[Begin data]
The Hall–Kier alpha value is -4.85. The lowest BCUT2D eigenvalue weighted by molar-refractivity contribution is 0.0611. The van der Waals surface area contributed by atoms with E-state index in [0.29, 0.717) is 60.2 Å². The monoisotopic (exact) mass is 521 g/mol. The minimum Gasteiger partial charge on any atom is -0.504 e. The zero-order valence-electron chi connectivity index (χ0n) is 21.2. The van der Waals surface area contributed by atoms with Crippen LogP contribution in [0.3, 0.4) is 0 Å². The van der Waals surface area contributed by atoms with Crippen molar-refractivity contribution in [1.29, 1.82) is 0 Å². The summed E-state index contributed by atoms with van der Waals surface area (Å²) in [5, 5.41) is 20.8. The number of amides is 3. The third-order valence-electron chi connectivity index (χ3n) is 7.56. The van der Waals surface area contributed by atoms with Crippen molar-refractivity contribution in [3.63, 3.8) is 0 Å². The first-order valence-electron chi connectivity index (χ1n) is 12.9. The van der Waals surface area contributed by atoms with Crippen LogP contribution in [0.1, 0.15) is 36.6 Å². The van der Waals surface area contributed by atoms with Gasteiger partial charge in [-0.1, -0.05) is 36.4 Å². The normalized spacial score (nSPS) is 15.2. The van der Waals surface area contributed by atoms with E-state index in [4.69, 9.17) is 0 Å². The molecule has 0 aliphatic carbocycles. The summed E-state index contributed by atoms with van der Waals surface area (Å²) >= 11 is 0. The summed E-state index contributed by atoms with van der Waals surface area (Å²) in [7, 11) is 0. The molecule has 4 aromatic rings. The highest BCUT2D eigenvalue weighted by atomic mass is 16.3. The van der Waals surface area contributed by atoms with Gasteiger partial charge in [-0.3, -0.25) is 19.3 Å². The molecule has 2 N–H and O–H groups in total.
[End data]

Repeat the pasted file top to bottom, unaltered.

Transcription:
The Hall–Kier alpha value is -4.85. The lowest BCUT2D eigenvalue weighted by molar-refractivity contribution is 0.0611. The van der Waals surface area contributed by atoms with E-state index in [0.29, 0.717) is 60.2 Å². The monoisotopic (exact) mass is 521 g/mol. The minimum Gasteiger partial charge on any atom is -0.504 e. The zero-order valence-electron chi connectivity index (χ0n) is 21.2. The van der Waals surface area contributed by atoms with Crippen LogP contribution in [0.3, 0.4) is 0 Å². The van der Waals surface area contributed by atoms with Crippen molar-refractivity contribution in [1.29, 1.82) is 0 Å². The summed E-state index contributed by atoms with van der Waals surface area (Å²) in [5, 5.41) is 20.8. The number of amides is 3. The third-order valence-electron chi connectivity index (χ3n) is 7.56. The van der Waals surface area contributed by atoms with Crippen molar-refractivity contribution in [3.63, 3.8) is 0 Å². The first-order valence-electron chi connectivity index (χ1n) is 12.9. The van der Waals surface area contributed by atoms with Crippen LogP contribution in [0.1, 0.15) is 36.6 Å². The van der Waals surface area contributed by atoms with Gasteiger partial charge in [-0.1, -0.05) is 36.4 Å². The normalized spacial score (nSPS) is 15.2. The van der Waals surface area contributed by atoms with E-state index in [4.69, 9.17) is 0 Å². The molecule has 0 aliphatic carbocycles. The summed E-state index contributed by atoms with van der Waals surface area (Å²) >= 11 is 0. The summed E-state index contributed by atoms with van der Waals surface area (Å²) in [7, 11) is 0. The molecule has 4 aromatic rings. The highest BCUT2D eigenvalue weighted by atomic mass is 16.3. The van der Waals surface area contributed by atoms with Gasteiger partial charge in [-0.3, -0.25) is 19.3 Å². The molecule has 2 N–H and O–H groups in total.